This is the age of internet. Communication of data from one terminal to other is a common practice in daily routine. Network and internet oriented application development is a growing domain these days. Of course, communication of data involves security risks which are of great importance.

Thankfully, Java includes networking support. Which means, we can developer applications that can exchange data with other applications on the internet. Java.net package provides interfaces, classes an exceptions to do network programming.

Streams for input/output

Java uses streams for reading and writing data. Input streams are used to read data and output streams are used to display/print data. Streams are synchronous which means that if a thread asks a stream to read or write a data, then thread will wait for the data to be read or written before it does anything else.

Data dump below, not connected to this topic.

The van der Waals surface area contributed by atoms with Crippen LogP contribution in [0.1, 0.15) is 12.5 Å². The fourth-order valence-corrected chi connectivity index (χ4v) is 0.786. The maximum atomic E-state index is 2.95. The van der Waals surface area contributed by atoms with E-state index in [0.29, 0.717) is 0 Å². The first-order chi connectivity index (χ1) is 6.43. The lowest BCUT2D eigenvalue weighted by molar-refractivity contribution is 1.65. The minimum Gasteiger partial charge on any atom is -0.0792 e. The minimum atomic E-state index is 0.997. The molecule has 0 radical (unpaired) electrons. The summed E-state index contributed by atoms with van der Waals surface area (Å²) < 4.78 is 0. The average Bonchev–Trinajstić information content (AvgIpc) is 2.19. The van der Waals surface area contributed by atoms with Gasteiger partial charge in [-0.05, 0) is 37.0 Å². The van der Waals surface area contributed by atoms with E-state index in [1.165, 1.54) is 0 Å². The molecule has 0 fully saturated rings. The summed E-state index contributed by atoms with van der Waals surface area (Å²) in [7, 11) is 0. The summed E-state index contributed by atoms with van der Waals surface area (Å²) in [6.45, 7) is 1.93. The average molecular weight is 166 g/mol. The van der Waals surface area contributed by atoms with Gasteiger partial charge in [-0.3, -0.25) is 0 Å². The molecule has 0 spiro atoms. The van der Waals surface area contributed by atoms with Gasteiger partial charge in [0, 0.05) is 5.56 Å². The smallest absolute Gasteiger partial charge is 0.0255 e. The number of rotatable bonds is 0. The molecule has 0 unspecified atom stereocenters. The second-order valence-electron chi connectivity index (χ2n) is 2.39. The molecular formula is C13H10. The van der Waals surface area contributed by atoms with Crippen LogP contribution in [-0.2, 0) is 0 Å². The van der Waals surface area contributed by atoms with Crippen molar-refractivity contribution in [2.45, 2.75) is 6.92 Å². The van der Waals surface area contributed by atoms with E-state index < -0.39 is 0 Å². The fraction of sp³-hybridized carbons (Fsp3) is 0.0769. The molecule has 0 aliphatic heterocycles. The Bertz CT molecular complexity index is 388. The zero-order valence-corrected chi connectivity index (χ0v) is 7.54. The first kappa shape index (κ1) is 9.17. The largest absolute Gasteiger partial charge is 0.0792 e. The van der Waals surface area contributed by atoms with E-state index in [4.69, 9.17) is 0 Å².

java.io.OutputStream is an abstract class which is the superclass of all classes representing an output stream of bytes. It includes following methods:

void close()
void flush()
void write(byte[] b)
void write(byte[] b, int off, int len)
abstract void write(int b)

The direct subclasses of OutputStream are:

ByteArrayOutputStream, FileOutputStream, FilterOutputStream, ObjectOutputStream, OutputStream, PipedOutputStream

java.io.InputStream is an abstract class which is the superclass of all classes representing an input stream of bytes. It includes following methods:

int available()
void close()
void mark(int readlimit)
boolean markSupported()
abstract int read()
int read(byte[] b)
int read(byte[] b, int off, int len)
void reset()
long skip(long n)

The direct subclasses of InputStream are:

AudioInputStream, ByteArrayInputStream, FileInputStream, FilterInputStream, InputStream, ObjectInputStream, PipedInputStream, SequenceInputStream, StringBufferInputStream